Maybe that's when Mr. Golden Sun began to show his displeasure with me.   Who knows?

But, whatever the reasons, I have spent a large part of this particular summer over-itchy, over-clothed, and over-heated!

And, while I don't like the beach, there are many things I like to do in the sun:   I love to go in a swimming pool . . .I  love to sit on a deck sipping coffee. . . I like to feel the warm sun on my face. .  .and I like to walk from my car into the grocery store without looking like I'm headed for an arctic exploration.

Over-done. . . that's what I am.

An undun-over-done. . . .



12 July 2014

Lucky 13

Yesterday I read a post on the Sjogren's Syndrome Foundation blog entitled 13 Types of Sjogren's Fatigue.  It was a well-written attempt to categorize and explain the fatigue associated with this disease.

Now I may not be as erudite or informative as the author of that article, but I thought I'd give voice to a few more of my own:

  • The Oh No, I'm Awake! fatigue - This is the one I face each and every morning.   Sleep?  Are you kidding?  Did I really sleep?  I know I spent time in my bed (because I distinctly remember waking up about 25 times throughout the night) but the word "rested" somehow just doesn't seem to apply.
  • The Bone Tired fatigue - This is the one that comes from dealing with joint pain. . . .all of that ouch!-ing drains my energy and makes getting from here to there a feat of great proportions.
  • The Lead Foot fatigue - Now having a lead foot usually refers to one who has a propensity to drive fast, but there's nothing fast about this.  No, it feels like something (or someone) is literally weighing me down - forcing me to move in slow motion.
  • The All-But-Surgically-Attached-to-My-Bed  fatigue - One of my favs. . . . These are the days when I just can't wake up. . .  when my children or husband try to rouse me from my bed. .  . I respond and tell them I'll be up shortly. . . and drop back into a d-e-e-p sleep within seconds. . . unable to move from the bed.
  • The I Emptied Half of The Dishwasher and Need to Rest fatigue (a.k.a. I Just Took a Shower fatigue) - Oh we all know this one, now don't we???  All that up-and-down with my arms, spine, and head.   Exhausting.  This particular fatigue is somewhat akin to the following:
  • The I Vacuumed the Living Room fatigue - Sucks the life right out of me. . . I think I'm beginning to like dog hair after all.
  • The World Is Spinning fatigue - This one comes with the added benefit of vertigo and its best friend nausea. And for once it has nothing to do with the spinning associated with my darling daughters. . or my proclivity to get the Wine Spins.   Must lie flat on my back with this one.
  • The Human Barometer fatigue - Oh yes, I can tell when a storm is brewing. . . no need for The Weather Channel in this house.
  • The I Just Had a Panic Attack wipeout (often compounded by the I Had to Take a Xanax to Offset It sleepiness) - Now this one may, or may not, be related to my Sjogren's, but I'm here to tell you that the physiological process of experiencing panic can wipe me out for the rest of the day.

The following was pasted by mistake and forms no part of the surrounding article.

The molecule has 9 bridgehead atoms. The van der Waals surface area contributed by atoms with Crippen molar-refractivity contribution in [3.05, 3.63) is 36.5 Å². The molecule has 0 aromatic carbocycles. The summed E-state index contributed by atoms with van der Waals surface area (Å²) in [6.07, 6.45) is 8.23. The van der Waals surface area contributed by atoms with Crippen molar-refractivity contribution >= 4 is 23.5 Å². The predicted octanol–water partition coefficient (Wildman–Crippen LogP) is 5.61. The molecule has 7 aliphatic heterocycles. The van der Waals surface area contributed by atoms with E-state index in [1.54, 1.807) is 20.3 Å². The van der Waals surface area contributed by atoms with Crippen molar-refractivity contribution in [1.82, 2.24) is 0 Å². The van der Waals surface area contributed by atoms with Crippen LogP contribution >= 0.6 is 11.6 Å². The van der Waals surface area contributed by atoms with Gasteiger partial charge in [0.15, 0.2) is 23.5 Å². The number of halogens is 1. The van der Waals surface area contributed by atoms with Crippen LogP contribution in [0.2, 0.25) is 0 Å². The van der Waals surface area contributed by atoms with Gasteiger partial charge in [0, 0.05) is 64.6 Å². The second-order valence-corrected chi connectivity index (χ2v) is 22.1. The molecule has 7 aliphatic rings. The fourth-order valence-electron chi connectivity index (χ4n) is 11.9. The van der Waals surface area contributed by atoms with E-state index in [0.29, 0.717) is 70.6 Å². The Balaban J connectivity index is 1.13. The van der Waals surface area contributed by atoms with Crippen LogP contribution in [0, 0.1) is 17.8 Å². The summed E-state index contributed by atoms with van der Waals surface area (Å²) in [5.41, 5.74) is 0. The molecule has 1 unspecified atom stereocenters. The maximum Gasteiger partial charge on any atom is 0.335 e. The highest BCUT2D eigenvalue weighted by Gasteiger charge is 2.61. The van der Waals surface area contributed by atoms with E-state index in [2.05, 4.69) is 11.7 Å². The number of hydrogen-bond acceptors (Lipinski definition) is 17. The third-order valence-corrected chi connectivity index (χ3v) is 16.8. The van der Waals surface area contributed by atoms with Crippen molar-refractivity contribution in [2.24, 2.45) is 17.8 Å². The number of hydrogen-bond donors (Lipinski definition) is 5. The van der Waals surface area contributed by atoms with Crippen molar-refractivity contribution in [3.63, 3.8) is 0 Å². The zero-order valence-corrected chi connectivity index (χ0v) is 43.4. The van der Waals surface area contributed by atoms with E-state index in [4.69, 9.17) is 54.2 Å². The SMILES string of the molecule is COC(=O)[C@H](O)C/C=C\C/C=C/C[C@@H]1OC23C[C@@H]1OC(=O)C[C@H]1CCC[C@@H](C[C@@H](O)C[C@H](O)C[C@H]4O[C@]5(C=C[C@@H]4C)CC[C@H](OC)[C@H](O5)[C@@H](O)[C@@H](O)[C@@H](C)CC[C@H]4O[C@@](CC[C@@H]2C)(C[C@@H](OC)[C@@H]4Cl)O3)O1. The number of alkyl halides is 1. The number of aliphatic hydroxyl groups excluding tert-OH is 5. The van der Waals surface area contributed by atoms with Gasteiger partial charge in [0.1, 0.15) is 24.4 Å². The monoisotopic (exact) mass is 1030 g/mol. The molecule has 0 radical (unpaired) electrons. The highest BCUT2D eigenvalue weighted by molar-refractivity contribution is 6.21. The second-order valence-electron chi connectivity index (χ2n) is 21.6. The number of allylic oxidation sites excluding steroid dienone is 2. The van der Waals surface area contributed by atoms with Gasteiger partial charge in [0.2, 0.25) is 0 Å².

Okay, I count nine types of fatigue I deal with.   They may not be the Lucky 13 the other author referred to, but they're the ones I call my own!



01 July 2014

Living. . . with a Swedish Man's Name

Hold on to your hats, folks. . .  this is going to be a long one.

Many of you know that I have a daughter who has battled with Lupus since she was 11 years old.  My other two daughters also have suffered since childhood from a form of Rheumatoid-like Arthritis.   And my youngest daughter has recently had a knock-down-drag-out fight with Guillain Barre Syndrome - yet another autoimmune disease (and one of the very few that you can recover from in time.) And - if you're anything like me - you can only imagine how many times I watched as they suffered and prayed, "Why God? Why is it not me instead of them?"

Well I'm here today to tell you to be careful what you pray for.   For if, perchance, you thought that I was somewhat undun in my previous years raising these daughters, I need to tell you now what it's like to have my life completely unravel after being diagnosed with an autoimmune disease of my own.

As you may know, there are many diseases classified as autoimmune - perhaps the most well-known in the long list are Lupus, Rheumatoid Arthritis and Multiple Sclerosis - Auto is an prefix meaning by oneself and immune refers to the immune system.  So they all have one thing in common: because of some mixed-up stimuli, the "fighter" cells in your body begin to mistake healthy tissue for a virus or "intruder" and go on the attack - creating an insidious process of inflammation and destruction.

Most people who battle with autoimmune diseases also suffer from fatigue, malaise, fever, and a general sense of feeling "unwell" - is it any wonder when there is an internal war waging within your own body???

In the case of Sjogren's Syndrome, the immune response is primarily directed toward tear and saliva glands, resulting in a parched,cotton-like mouth and dry, gritty and itchy eyes.  Sjogren's can be classified as primary (meaning it's a stand-alone disease) or secondary (found in conjunction with Lupus or Rheumatoid Arthritis) but it doesn't quite matter which form my ultimate diagnosis will take since primary Sjogren's can become as systemic and destructive as Lupus itself - attacking the skin, joints, teeth, kidneys, heart, gastric and nervous systems. 

 A disease by any other name. .  .